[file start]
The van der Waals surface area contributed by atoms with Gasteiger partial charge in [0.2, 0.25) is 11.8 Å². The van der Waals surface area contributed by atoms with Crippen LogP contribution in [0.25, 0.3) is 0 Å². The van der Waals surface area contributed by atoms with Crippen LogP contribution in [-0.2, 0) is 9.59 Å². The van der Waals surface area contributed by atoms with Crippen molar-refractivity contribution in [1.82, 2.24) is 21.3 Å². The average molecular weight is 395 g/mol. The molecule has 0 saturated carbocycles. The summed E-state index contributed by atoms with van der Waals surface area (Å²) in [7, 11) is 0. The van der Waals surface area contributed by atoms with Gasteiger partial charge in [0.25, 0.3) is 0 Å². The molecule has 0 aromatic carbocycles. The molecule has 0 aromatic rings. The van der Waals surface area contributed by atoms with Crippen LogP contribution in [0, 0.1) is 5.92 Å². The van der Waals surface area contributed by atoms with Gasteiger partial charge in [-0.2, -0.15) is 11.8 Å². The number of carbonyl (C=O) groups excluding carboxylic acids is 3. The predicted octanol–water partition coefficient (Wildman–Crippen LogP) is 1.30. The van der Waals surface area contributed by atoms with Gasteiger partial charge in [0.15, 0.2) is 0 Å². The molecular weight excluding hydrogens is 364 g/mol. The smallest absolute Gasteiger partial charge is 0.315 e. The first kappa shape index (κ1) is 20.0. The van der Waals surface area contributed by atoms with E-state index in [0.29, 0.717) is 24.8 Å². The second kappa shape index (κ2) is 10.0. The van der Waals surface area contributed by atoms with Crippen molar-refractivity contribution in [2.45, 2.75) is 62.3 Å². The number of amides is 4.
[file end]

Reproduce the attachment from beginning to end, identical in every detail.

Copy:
The van der Waals surface area contributed by atoms with Gasteiger partial charge in [0.2, 0.25) is 11.8 Å². The van der Waals surface area contributed by atoms with Crippen LogP contribution in [0.25, 0.3) is 0 Å². The van der Waals surface area contributed by atoms with Crippen LogP contribution in [-0.2, 0) is 9.59 Å². The van der Waals surface area contributed by atoms with Crippen molar-refractivity contribution in [1.82, 2.24) is 21.3 Å². The average molecular weight is 395 g/mol. The molecule has 0 saturated carbocycles. The summed E-state index contributed by atoms with van der Waals surface area (Å²) in [7, 11) is 0. The van der Waals surface area contributed by atoms with Gasteiger partial charge in [0.25, 0.3) is 0 Å². The molecule has 0 aromatic carbocycles. The molecule has 0 aromatic rings. The van der Waals surface area contributed by atoms with Crippen LogP contribution in [0, 0.1) is 5.92 Å². The van der Waals surface area contributed by atoms with Gasteiger partial charge in [-0.2, -0.15) is 11.8 Å². The number of carbonyl (C=O) groups excluding carboxylic acids is 3. The predicted octanol–water partition coefficient (Wildman–Crippen LogP) is 1.30. The van der Waals surface area contributed by atoms with Gasteiger partial charge in [0.15, 0.2) is 0 Å². The molecular weight excluding hydrogens is 364 g/mol. The smallest absolute Gasteiger partial charge is 0.315 e. The first kappa shape index (κ1) is 20.0. The van der Waals surface area contributed by atoms with E-state index in [0.29, 0.717) is 24.8 Å². The second kappa shape index (κ2) is 10.0. The van der Waals surface area contributed by atoms with Crippen molar-refractivity contribution in [2.45, 2.75) is 62.3 Å². The number of amides is 4.